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Pharmacy News

Crofelemer Approved for HIV-Related Diarrhea

Kate Traynor

BETHESDA, MD 02 Jan 2013—FDA on December 31 announced the approval of crofelemer delayed-release oral tablets for the treatment of symptoms of noninfectious diarrhea in adults receiving antiretroviral therapy for HIV infection.

The drug will be marketed as Fulyzaq by Salix Pharmaceuticals. The company expects the product to be available early this year.

Labeling (PDF) External Link for crofelemer states that the drug is derived from latex produced by the Croton lechleri plant.

The plant, a South American native, is also known as dragon's blood.

According to FDA, crofelemer is the first oral botanical prescription drug approved by the agency and the first antidiarrheal remedy approved specifically for use in HIV-infected patients.

The labeling for crofelemer states that the drug blocks chloride ion secretion by intestinal epithelial cells, thereby normalizing the flow of chloride ions and water in the gastrointestinal tract.

Crofelemer was approved on the basis of data from placebo-controlled clinical trials indicating that the drug reduced the frequency of watery bowel movements in HIV-infected patients treated with antiretroviral medications.

The recommended dosage of crofelemer is one 125-mg tablet taken twice daily with or without food. The enteric-coated tablets should be swallowed whole and not crushed or chewed.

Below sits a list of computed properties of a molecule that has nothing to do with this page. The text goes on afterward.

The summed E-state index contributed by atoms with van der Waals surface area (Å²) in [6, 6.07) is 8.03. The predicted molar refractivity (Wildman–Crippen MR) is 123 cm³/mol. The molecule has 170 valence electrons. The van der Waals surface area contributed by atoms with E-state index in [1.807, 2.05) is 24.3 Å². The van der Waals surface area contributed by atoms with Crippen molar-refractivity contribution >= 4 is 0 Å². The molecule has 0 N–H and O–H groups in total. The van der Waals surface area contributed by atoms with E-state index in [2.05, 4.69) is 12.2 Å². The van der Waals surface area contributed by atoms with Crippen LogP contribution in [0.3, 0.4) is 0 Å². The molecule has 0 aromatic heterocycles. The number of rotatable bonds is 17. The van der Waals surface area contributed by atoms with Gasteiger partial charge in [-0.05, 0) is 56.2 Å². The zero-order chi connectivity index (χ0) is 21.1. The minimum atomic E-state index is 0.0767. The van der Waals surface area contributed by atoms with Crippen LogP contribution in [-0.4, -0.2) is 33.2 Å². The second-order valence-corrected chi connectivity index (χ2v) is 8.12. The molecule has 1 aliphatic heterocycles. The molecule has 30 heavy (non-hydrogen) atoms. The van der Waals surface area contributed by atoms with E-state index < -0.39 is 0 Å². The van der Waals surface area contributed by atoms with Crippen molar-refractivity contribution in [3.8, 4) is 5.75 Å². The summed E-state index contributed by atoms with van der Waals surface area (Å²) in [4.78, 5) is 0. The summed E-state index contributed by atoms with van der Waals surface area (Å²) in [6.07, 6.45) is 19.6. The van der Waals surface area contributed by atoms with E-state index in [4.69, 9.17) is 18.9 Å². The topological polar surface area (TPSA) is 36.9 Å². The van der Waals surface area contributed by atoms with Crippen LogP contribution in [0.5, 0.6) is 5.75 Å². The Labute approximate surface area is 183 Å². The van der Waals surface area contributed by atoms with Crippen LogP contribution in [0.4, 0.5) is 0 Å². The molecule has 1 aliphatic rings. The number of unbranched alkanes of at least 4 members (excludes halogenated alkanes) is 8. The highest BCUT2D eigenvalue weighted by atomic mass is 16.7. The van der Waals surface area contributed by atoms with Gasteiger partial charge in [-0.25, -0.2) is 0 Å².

Patients should be assessed to rule out an infectious or gastrointestinal-disease-related cause for their diarrhea before initiating crofelemer therapy.

Crofelemer is minimally absorbed in the gastrointestinal tract and is unlikely to cause systemic inhibition of the cytochrome P-450 (CYP) isoenzymes 1A2, 2A6, 2B6, 2C9, 2C19, 2D6, 2E1, or 3A4. In vitro data suggest that the drug may inhibit CYP 3A and drug transporters MRP2 and OATP1A2 at concentrations expected in the gastrointestinal tract.

According to the labeling, a study conducted in healthy volunteers found that the drug did not alter recipients' exposure to zidovudine or nelfinavir. A 20% reduction in exposure to lamivudine was reported but was not deemed to be clinically important.

The most frequently reported adverse events associated with crofelemer during clinical trials were upper-respiratory-tract infection, bronchitis, cough, flatulence, and increased bilirubin levels.

Crofelemer 125-mg tablets will be available in bottles of 60 each and should be stored at controlled room temperature.

 

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